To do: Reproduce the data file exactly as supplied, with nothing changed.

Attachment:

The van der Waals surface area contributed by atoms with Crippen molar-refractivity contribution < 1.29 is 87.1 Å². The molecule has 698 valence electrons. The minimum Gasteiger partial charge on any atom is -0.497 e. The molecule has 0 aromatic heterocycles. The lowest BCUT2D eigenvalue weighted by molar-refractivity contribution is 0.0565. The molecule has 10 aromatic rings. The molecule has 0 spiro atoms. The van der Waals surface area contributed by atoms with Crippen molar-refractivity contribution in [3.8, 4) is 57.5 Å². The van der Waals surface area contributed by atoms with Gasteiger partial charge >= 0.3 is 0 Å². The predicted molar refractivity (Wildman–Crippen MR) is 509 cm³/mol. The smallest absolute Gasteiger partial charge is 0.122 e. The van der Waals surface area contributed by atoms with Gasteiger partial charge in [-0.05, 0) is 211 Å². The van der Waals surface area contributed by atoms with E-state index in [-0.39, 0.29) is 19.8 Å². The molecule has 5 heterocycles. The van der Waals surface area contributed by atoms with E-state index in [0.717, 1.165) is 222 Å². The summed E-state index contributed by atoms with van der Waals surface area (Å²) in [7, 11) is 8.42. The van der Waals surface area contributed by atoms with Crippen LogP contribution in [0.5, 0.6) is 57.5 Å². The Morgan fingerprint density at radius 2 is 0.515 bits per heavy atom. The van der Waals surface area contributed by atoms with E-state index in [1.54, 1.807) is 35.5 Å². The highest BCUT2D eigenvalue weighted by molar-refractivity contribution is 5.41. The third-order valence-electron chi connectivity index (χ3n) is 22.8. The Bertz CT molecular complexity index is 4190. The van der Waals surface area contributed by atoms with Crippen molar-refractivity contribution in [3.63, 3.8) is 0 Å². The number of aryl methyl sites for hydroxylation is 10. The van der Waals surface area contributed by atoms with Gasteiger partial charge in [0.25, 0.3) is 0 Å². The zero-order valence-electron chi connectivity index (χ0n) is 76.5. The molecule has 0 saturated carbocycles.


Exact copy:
The van der Waals surface area contributed by atoms with Crippen molar-refractivity contribution < 1.29 is 87.1 Å². The molecule has 698 valence electrons. The minimum Gasteiger partial charge on any atom is -0.497 e. The molecule has 0 aromatic heterocycles. The lowest BCUT2D eigenvalue weighted by molar-refractivity contribution is 0.0565. The molecule has 10 aromatic rings. The molecule has 0 spiro atoms. The van der Waals surface area contributed by atoms with Crippen molar-refractivity contribution in [3.8, 4) is 57.5 Å². The van der Waals surface area contributed by atoms with Gasteiger partial charge >= 0.3 is 0 Å². The predicted molar refractivity (Wildman–Crippen MR) is 509 cm³/mol. The smallest absolute Gasteiger partial charge is 0.122 e. The van der Waals surface area contributed by atoms with Gasteiger partial charge in [-0.05, 0) is 211 Å². The van der Waals surface area contributed by atoms with E-state index in [-0.39, 0.29) is 19.8 Å². The molecule has 5 heterocycles. The van der Waals surface area contributed by atoms with E-state index in [0.717, 1.165) is 222 Å². The summed E-state index contributed by atoms with van der Waals surface area (Å²) in [7, 11) is 8.42. The van der Waals surface area contributed by atoms with Crippen LogP contribution in [0.5, 0.6) is 57.5 Å². The Morgan fingerprint density at radius 2 is 0.515 bits per heavy atom. The van der Waals surface area contributed by atoms with E-state index in [1.54, 1.807) is 35.5 Å². The highest BCUT2D eigenvalue weighted by molar-refractivity contribution is 5.41. The third-order valence-electron chi connectivity index (χ3n) is 22.8. The Bertz CT molecular complexity index is 4190. The van der Waals surface area contributed by atoms with Crippen molar-refractivity contribution in [3.63, 3.8) is 0 Å². The number of aryl methyl sites for hydroxylation is 10. The van der Waals surface area contributed by atoms with Gasteiger partial charge in [0.25, 0.3) is 0 Å². The zero-order valence-electron chi connectivity index (χ0n) is 76.5. The molecule has 0 saturated carbocycles.